Last week, Newmind almost got phished. Like everyone else, the occasional phishing email makes it through to one of our staff inboxes– why was this one special? Mostly because it was just such a good fake.

Here’s how we caught it:

A Good Fake

Last week, Ryan received a suspicious email, which appeared to be a legitimate invoice from Quickbooks. He immediately chatted the team with screenshots to gauge what people thought of it. 

First, we always look for the obvious warning signs:

  • Poor spelling
  • Bad / out-of-date formatting
  • Incorrect logos
  • Suspicious sender information

This email passed most of those legitimacy checks–it even appeared to have a legitimate Quickbooks sender address. More alarmingly, the email wasn’t even detected by Google’s Spam filter. Still, nobody was fooled right away–as IT workers, we all have a lot of built-in skepticism, and the first giveaway was that the Reply-To address was for a email address.

Heath wondered if a member of our team had activated a Ninjio phishing test, in which they carry out a fake phishing attempt on your team, to see if it sticks.

Ryan dug a little deeper and found that the email came from an Intuit address that seemed legitimate, but from a suspicious IP address, which he also found mentioned in a Quickbooks support post related to scam attacks. 

The next theory was that the attackers created a legitimate Quickbooks Online account in order to scam people, which has become a common practice recently. This allows the attacker to more easily slip through basic email filters because the email is, in essence, legitimate.

Quickbooks Online Hijacking

When you receive an email like this and click “Mark as Spam”, it blocks a legitimate Quickbooks Sending Address, meaning that real businesses can’t get their invoices sent out. 

The attacker wants you to reply, or call their featured phone number to request a refund, and once you engage with them directly, they’ll either attempt to penetrate your device using a malicious URL or attachment, or they may just try to defraud you some cash in a traditional refund scam.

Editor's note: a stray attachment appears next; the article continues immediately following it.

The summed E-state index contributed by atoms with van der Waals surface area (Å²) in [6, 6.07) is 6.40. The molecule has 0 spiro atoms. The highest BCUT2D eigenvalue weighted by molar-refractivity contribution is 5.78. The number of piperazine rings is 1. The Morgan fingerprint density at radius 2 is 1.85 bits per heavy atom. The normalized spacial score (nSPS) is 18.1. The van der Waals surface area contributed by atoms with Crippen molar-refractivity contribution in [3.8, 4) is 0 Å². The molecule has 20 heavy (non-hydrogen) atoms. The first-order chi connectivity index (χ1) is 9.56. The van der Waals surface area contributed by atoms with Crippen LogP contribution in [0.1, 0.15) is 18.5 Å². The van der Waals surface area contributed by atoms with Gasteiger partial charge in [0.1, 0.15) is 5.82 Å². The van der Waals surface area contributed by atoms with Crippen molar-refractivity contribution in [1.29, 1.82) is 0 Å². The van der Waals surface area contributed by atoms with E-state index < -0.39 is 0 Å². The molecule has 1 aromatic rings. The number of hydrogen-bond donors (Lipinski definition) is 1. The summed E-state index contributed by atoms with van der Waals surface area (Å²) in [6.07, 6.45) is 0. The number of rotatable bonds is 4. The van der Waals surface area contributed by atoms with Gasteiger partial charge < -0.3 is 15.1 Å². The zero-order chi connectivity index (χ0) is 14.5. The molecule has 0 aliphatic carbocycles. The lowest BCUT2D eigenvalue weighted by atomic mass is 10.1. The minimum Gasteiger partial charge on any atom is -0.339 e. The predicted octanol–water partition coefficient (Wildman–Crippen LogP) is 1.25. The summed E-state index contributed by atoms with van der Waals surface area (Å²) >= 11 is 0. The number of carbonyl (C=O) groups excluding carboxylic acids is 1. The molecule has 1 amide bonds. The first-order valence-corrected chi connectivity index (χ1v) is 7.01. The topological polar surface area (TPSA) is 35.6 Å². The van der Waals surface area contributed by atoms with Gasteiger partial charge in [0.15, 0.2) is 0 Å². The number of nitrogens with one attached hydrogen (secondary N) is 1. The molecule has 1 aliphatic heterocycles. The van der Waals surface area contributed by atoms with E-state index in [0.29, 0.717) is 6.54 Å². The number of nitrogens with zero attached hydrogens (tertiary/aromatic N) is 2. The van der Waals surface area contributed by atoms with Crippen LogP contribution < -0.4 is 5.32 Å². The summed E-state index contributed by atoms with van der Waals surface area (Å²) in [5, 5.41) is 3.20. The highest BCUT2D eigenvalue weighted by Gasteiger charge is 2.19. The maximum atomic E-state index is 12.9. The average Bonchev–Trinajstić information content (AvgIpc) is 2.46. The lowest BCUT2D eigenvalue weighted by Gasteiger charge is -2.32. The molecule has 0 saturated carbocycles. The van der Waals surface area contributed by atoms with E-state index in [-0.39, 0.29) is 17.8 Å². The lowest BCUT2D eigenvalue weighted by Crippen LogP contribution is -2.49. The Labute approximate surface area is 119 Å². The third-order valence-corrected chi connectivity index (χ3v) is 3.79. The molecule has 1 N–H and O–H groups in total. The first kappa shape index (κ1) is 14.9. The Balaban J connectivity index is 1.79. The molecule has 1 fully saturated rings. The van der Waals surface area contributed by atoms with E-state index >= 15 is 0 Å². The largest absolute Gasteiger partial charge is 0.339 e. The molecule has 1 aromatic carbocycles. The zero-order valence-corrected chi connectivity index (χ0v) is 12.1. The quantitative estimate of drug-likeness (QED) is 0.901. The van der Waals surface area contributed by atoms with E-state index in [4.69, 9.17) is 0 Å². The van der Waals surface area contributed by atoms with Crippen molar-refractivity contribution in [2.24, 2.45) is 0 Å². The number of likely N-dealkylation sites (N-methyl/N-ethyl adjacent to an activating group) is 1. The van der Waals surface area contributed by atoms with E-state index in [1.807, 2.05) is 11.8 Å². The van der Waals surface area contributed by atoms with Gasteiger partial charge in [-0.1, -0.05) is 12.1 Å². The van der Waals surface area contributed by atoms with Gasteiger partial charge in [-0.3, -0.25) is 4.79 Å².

Why does this scam work so well?

It’s not just the quality of the fake: it’s the fact that services like Intuit send out emails like this all the time, either overcharging or undercharging clients, resulting in clunky corrections. Clive Thompson, columnist for New York Times and Wired magazine, just shared a nearly identical story of a malicious overcharge from Norton Antivirus, and bemoans the position we’re put in as the customer when a service provider does sloppy bookkeeping.

What can you do about it?

This case is a perfect example of why Newmind Group stresses taking a multi-layered approach to security. For a small additional expense, you can protect your team from making simple human mistakes. Our ideal protection from this type of attack consists of:


  • Built-in spam filters (like Google or Microsoft 365 Defender)
  • 3rd party spam filters (like Datto SaaS Defense)
  • DNS Filter
  • Security Awareness Training


As always, we recommend brushing up on your own sixth-sense for spotting scams like these, but stronger defense tools for your entire team can save your organization serious downtime, or worse.

Is it time to strengthen your team's cybersecurity?

Check out our complete list of current cybersecurity recommendations, and schedule a meeting to discuss which ones would be right for you.